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Slogans cannot turn Pakistan into an Islamic State

K M Azam

There is a strong emotional resurgence in all strata of Pakistani society for the re-establishment of Islam in their lives. However, there is no consensus on the outlines of the Islamic system. To desire a return to Islamic polity is one thing; to visualize that reality in all its concrete forms is another.

Mere slogans for an Islamic revolution will not solve the current dilemma nor will Pakistan attain the status of an Islamic State by simply introducing hijab for women and shari’ punishments (hadud) for certain crimes. The usurpation of governmental powers by a group of self-appointed ‘guardians of Islam,’ who conceive of themselves, against all Islamic tenets, as a body of ordained clergy, will not help either. Such ulama find ready support among certain powerful factions in Muslim countries who, while fully aware of what the real Islamic order implies, cleverly resist it because they regard it to be against their own vested interests.

The problem with some religious leaders and scholars is their pedantic attitude of concentrating not on cardinal issues but on spurious detail. Usually their opinions are so indecisive, contradictory and controversial that they can hardly be useful to public policy formulation. These ulama and fuqaha have focused attention on discovering doubts rather than removing them, resulting in volumes of indecisive literature.

Little do they realize that it is their rigidity, inflexibility and insistence on

hair-splitting details that have given the ruling classes in Pakistan an excuse in not promulgating the Shari’ah. In the last 50 years, whenever a religio-political movement has demanded implementation of the Shari’ah, the secular rulers of Pakistan have excused themselves on the pretext that conflicting opinions of the religious establishment prevent them from doing so.

What is needed today is a constitution, which while being genuinely Islamic, takes all the practical requirements of the time into consideration. This is fully in accord with our belief that the socio- economic system of Islam is valid for all times. However, having said this, we immediately come across a dilemma. The classical Islamic literature, overlaid as it is by centuries of scholarly accretions, offers few practical guidelines on this issue.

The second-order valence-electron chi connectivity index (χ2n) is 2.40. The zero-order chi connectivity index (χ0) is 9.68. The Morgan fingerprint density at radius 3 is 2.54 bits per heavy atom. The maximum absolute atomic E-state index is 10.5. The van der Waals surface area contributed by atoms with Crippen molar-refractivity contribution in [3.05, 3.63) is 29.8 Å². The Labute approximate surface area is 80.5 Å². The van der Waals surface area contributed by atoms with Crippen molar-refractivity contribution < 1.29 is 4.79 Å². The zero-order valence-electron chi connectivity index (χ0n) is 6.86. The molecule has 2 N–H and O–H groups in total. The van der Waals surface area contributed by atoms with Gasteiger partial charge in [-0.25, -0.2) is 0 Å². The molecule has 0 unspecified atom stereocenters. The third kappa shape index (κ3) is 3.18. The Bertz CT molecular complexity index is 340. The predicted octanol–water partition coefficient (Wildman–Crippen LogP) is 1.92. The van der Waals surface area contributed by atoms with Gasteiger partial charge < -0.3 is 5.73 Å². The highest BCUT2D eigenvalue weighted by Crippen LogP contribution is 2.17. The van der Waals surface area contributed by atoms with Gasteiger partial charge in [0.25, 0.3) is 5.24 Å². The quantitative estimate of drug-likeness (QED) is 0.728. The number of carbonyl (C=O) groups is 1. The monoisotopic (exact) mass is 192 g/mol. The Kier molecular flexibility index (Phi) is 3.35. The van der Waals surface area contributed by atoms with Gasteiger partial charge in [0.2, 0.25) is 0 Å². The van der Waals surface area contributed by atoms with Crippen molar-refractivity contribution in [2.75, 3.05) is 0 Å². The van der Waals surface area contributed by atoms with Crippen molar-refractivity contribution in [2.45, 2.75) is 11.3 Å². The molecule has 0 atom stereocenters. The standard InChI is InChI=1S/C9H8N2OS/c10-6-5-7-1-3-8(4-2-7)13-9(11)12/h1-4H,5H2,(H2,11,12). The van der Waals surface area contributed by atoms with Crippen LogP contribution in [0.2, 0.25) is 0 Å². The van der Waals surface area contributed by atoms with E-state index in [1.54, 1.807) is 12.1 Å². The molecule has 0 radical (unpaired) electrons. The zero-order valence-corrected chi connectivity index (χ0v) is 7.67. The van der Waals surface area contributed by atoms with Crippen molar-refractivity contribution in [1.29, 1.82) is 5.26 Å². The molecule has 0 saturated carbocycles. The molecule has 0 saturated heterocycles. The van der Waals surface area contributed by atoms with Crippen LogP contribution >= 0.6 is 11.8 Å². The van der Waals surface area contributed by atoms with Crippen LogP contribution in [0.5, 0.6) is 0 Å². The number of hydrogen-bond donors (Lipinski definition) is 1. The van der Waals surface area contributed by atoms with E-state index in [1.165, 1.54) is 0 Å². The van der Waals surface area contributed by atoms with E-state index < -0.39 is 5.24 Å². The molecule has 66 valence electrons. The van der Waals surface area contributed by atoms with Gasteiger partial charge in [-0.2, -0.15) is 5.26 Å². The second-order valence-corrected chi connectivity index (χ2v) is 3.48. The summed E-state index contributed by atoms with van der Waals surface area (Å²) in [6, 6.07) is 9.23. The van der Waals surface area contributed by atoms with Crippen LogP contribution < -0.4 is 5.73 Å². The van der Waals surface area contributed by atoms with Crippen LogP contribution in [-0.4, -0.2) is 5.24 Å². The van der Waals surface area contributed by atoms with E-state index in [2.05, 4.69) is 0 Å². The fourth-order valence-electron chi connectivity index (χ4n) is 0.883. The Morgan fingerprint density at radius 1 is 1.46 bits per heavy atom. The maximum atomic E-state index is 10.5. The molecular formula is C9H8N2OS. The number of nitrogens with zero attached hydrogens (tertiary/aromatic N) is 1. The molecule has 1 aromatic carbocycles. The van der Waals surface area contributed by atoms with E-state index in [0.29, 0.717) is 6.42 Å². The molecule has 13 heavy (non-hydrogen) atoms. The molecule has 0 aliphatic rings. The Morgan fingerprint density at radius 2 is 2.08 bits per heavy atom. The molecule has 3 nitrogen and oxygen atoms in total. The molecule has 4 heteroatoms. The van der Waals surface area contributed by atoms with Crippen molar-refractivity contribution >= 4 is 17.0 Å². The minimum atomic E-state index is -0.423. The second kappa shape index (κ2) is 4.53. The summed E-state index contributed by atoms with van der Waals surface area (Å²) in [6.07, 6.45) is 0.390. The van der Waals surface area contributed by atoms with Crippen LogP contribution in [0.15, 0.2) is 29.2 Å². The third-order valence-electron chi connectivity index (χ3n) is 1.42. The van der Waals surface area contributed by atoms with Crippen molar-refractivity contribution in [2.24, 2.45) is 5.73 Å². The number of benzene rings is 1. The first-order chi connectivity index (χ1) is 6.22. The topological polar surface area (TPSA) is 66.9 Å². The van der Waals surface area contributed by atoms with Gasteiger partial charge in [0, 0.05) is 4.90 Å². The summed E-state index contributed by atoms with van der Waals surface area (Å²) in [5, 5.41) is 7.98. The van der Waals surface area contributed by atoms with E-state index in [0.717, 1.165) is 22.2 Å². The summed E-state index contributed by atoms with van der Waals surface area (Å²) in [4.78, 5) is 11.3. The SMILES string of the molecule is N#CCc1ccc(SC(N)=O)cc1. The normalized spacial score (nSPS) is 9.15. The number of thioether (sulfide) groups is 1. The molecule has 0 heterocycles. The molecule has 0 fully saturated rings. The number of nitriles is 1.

A thousand years of kalam (Theological Philosophy) and fiqh (Canonical Jurisprudence) have made the original simplicity of Islam largely illusory. Between them, these two disciplines have produced not one but many systems and Schools of Thought. There is

practically not a single problem of law, great or small, on which various schools fully agree. As regards kalam, the divergences are much more pronounced and, as a rule, much more violently expressed than in fiqh.

Thus, the Shari’ah, which is the life-breath of Islam, has been made wholly inaccessible to the understanding of an ordinary Muslim. The natural result is his estrangement from the true spirit of faith. In view of the intricacies of fiqh, the Muslim is left with little choice but to rely blindly on the opinions of the fuqaha (jurists). In other words, he has to practise taqlid (imitation) which is anti-thetical to a Muslim’s duty to think and reflect, aspects repeatedly stressed in the Qur’an.